The fiercest, bloodiest wars are those fought not over territory or a throne, but over a way of life.


The story of her long life begins before that war, and there is a touch of mystery and interesting tradition in the very beginning.


The Shenandoah and Alabama were anchored just south of Harthaven one recent muggy, overcast morning and it struck me how innocent these famously-named schooners looked.


The other day I was looking at a photo taken from Pam Clark’s old house of Shenandoah, at anchor in back of the Black Dog, and waxing nostalgic. Then today I read about Shenandoah’s namesake, and the original Alabama. I had thought they had been Confederate blockade runners, sort of romantic vessels.


Robert Douglas Civil War cannon


The Civil War came perilously close to the Vineyard in 1863 and 1864, when Confederate raiders sank fishing boats and schooners all around the Island.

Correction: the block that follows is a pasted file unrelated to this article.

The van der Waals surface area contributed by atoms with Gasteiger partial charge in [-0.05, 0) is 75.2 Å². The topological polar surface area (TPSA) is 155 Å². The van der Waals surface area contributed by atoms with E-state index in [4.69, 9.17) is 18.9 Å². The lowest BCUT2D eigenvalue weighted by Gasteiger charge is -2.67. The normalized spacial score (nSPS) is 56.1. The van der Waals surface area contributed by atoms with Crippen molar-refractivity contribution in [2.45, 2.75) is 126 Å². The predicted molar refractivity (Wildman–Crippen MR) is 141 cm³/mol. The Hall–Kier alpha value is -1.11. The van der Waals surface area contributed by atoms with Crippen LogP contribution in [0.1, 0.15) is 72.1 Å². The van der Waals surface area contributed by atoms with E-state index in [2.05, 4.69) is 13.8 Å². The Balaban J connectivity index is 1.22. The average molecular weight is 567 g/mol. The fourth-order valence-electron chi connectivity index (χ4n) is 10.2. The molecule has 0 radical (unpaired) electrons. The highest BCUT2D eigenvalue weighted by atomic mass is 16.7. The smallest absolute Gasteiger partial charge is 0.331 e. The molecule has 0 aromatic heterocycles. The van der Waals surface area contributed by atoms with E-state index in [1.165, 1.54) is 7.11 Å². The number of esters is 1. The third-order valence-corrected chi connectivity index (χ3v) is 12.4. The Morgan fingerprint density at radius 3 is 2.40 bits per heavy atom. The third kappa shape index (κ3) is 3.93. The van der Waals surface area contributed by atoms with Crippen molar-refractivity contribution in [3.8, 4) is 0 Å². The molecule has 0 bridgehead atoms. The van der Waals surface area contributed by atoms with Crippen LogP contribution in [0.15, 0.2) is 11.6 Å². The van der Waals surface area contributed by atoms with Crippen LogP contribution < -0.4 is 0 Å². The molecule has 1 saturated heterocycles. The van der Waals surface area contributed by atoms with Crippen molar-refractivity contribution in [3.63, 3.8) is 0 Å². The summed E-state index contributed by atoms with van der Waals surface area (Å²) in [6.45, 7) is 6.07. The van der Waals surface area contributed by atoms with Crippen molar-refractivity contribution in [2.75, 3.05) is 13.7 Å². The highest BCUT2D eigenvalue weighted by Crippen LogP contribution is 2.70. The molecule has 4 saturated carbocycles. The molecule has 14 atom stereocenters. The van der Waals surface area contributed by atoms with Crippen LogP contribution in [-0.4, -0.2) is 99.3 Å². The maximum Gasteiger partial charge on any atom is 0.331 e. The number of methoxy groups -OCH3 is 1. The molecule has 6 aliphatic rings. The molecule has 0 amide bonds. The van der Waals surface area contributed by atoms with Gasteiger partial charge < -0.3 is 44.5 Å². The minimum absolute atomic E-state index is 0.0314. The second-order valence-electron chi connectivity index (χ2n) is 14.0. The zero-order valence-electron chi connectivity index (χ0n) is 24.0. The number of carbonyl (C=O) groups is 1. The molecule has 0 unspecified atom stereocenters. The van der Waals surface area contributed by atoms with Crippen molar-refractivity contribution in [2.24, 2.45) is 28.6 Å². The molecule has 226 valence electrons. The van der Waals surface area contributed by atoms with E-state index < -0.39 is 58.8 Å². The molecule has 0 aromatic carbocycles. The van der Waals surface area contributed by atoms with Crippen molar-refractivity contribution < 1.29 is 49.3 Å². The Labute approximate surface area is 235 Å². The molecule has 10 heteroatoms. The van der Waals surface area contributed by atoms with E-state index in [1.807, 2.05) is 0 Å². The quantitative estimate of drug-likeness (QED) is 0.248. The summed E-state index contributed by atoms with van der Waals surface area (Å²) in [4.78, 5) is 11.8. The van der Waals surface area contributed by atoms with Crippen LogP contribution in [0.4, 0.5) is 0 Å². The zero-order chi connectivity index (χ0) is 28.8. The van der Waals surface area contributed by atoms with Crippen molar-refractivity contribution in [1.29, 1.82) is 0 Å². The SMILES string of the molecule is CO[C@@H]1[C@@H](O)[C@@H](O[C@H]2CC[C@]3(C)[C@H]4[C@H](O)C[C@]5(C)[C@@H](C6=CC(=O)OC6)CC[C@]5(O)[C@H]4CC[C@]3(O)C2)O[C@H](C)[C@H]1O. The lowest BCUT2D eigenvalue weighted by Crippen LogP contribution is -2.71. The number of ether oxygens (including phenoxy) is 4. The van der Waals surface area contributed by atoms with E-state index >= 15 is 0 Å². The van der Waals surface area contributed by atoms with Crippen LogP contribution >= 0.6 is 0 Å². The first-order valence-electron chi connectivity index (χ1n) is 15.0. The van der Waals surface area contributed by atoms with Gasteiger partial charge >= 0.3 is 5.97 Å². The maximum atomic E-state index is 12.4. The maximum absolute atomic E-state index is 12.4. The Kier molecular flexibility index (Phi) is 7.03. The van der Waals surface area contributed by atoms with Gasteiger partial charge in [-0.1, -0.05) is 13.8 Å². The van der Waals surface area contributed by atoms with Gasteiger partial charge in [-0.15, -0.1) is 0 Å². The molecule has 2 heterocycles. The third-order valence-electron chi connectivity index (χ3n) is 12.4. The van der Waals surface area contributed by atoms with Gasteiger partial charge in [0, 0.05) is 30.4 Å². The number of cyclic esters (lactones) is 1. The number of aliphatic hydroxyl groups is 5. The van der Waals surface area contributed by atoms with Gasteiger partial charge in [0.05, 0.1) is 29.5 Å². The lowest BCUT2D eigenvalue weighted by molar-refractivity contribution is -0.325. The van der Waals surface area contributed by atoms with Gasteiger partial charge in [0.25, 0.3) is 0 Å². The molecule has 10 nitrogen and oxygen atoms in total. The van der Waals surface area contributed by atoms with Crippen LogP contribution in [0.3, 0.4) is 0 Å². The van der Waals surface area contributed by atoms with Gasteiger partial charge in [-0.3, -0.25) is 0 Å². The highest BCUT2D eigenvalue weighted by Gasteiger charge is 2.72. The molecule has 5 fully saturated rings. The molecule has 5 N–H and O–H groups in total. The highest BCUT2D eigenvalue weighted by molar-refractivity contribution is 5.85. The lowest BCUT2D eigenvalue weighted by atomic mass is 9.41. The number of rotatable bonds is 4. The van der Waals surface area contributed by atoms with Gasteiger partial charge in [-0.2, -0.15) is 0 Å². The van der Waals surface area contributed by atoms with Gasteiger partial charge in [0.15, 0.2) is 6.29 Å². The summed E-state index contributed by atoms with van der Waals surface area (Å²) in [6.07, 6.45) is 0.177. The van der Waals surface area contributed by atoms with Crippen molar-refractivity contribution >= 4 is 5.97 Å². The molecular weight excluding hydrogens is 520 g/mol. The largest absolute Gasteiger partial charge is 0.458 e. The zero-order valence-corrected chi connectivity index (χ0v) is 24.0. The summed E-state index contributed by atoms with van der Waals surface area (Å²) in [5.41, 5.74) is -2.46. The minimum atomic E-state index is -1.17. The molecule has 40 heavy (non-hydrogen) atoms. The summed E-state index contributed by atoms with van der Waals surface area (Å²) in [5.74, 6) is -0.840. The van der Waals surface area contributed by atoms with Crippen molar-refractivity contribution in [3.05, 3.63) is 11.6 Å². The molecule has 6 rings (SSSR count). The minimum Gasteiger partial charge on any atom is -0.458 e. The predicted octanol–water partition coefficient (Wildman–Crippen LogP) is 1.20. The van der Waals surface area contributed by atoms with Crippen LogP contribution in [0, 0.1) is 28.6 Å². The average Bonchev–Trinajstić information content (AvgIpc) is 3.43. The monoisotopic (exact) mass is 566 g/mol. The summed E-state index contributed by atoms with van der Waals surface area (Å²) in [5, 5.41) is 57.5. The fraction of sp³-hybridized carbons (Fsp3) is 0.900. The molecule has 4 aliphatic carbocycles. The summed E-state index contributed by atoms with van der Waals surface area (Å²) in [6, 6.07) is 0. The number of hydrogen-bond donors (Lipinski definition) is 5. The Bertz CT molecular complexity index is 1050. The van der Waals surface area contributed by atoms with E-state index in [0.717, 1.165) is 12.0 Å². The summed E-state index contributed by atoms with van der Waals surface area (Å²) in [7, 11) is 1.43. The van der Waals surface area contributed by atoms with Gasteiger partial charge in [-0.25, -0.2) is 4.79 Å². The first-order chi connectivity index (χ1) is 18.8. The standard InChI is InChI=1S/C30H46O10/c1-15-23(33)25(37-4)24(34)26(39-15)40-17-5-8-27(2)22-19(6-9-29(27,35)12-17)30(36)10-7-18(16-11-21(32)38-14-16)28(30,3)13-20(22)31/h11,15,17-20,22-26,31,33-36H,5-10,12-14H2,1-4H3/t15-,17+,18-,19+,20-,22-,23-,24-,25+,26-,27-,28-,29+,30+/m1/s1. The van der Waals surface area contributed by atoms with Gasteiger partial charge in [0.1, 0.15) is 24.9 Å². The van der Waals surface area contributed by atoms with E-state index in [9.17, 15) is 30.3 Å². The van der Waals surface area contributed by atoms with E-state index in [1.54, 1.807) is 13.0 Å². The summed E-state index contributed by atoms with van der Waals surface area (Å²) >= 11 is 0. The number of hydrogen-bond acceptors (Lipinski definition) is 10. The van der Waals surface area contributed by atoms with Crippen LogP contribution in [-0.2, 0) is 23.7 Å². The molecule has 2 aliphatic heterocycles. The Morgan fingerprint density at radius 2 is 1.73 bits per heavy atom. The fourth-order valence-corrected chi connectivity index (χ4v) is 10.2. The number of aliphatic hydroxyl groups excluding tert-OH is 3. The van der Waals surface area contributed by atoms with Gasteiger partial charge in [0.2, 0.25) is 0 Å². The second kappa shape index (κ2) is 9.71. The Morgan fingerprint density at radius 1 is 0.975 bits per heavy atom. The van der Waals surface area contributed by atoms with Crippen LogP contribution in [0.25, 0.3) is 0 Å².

James B. (Jim) Richardson 3rd of Oak Bluffs, a respected historian, told tales about the raiders in a talk at the Martha’s Vineyard Museum titled The Civil War Comes to New England: Confederate Raiders by Land and Sea.

Jim Thomas

For the Jim Thomas Spirituals Choir, the history is as much a part of the experience as the music. Tracing the evolution of American music through the Underground Railroad and the Middle Passage, Jim Thomas and his chorus sing a story of our cultural past.